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Journal of Sports Medicine
Volume 2013, Article ID 483503, 5 pages
http://dx.doi.org/10.1155/2013/483503
Research Article

Interrater and Intrarater Reliability of the Tuck Jump Assessment by Health Professionals of Varied Educational Backgrounds

1North Country HealthCare, 301 South 7th Street, Williams, AZ 86046, USA
2Proactive Physical Therapy, 3945 East Paradise Falls Drive No. 109 Tucson, AZ 85712, USA
3Department of Physical Therapy and Athletic Training, Northern Arizona University, P.O. Box 15105, Flagstaff, AZ 86011, USA
4Athletic Training Department, Daemen College, 4380 Main Street, Amherst, NY 14226-3592, USA
5DeRosa Physical Therapy, 1301 West University Avenue, Flagstaff, AZ 86001, USA

Received 29 June 2013; Accepted 21 November 2013

Academic Editor: Ryosuke Shigematsu

Copyright © 2013 Lisa A. Dudley et al. This is an open access article distributed under the Creative Commons Attribution License, which permits unrestricted use, distribution, and reproduction in any medium, provided the original work is properly cited.

Abstract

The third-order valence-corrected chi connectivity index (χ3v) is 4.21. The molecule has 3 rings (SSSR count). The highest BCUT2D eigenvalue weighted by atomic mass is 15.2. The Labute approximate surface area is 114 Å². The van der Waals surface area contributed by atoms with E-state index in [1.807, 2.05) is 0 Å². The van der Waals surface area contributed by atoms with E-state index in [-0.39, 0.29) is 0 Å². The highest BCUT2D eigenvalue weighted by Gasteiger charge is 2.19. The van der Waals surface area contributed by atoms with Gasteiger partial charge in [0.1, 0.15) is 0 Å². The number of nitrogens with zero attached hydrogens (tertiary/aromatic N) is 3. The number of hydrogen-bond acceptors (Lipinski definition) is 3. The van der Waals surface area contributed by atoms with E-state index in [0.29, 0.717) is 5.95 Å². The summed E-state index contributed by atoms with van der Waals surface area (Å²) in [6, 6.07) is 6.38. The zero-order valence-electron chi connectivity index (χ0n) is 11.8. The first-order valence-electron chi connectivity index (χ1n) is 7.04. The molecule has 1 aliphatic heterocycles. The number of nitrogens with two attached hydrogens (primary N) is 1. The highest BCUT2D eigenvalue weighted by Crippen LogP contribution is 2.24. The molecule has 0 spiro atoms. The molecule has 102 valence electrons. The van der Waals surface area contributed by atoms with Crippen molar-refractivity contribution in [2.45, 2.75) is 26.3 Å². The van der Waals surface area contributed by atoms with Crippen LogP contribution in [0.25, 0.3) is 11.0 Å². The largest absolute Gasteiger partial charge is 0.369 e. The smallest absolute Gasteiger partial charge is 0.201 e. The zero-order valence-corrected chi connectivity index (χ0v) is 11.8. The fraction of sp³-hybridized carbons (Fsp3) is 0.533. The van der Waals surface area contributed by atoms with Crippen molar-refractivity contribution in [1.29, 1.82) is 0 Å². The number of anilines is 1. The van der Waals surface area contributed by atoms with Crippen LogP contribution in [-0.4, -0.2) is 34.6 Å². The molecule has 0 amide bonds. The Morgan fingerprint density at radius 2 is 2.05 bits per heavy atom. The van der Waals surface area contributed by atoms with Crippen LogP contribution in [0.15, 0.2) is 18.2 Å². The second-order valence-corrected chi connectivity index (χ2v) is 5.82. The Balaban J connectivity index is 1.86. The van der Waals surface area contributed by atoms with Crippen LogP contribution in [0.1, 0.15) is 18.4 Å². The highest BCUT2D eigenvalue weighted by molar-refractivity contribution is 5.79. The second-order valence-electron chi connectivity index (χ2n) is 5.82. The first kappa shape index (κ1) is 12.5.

Objective. The Tuck Jump Assessment (TJA), a clinical plyometric assessment, identifies 10 jumping and landing technique flaws. The study objective was to investigate TJA interrater and intrarater reliability with raters of different educational and clinical backgrounds. Methods. 40 participants were video recorded performing the TJA using published protocol and instructions. Five raters of varied educational and clinical backgrounds scored the TJA. Each score of the 10 technique flaws was summed for the total TJA score. Approximately one month later, 3 raters scored the videos again. Intraclass correlation coefficients determined interrater (5 and 3 raters for first and second session, resp.) and intrarater (3 raters) reliability. Results. Interrater reliability with 5 raters was poor (ICC = 0.47; 95% confidence intervals (CI) 0.33–0.62). Interrater reliability between 3 raters who completed 2 scoring sessions improved from 0.52 (95% CI 0.35–0.68) for session one to 0.69 (95% CI 0.55–0.81) for session two. Intrarater reliability was poor to moderate, ranging from 0.44 (95% CI 0.22–0.68) to 0.72 (95% CI 0.55–0.84). Conclusion. Published protocol and training of raters were insufficient to allow consistent TJA scoring. There may be a learned effect with the TJA since interrater reliability improved with repetition. TJA instructions and training should be modified and enhanced before clinical implementation.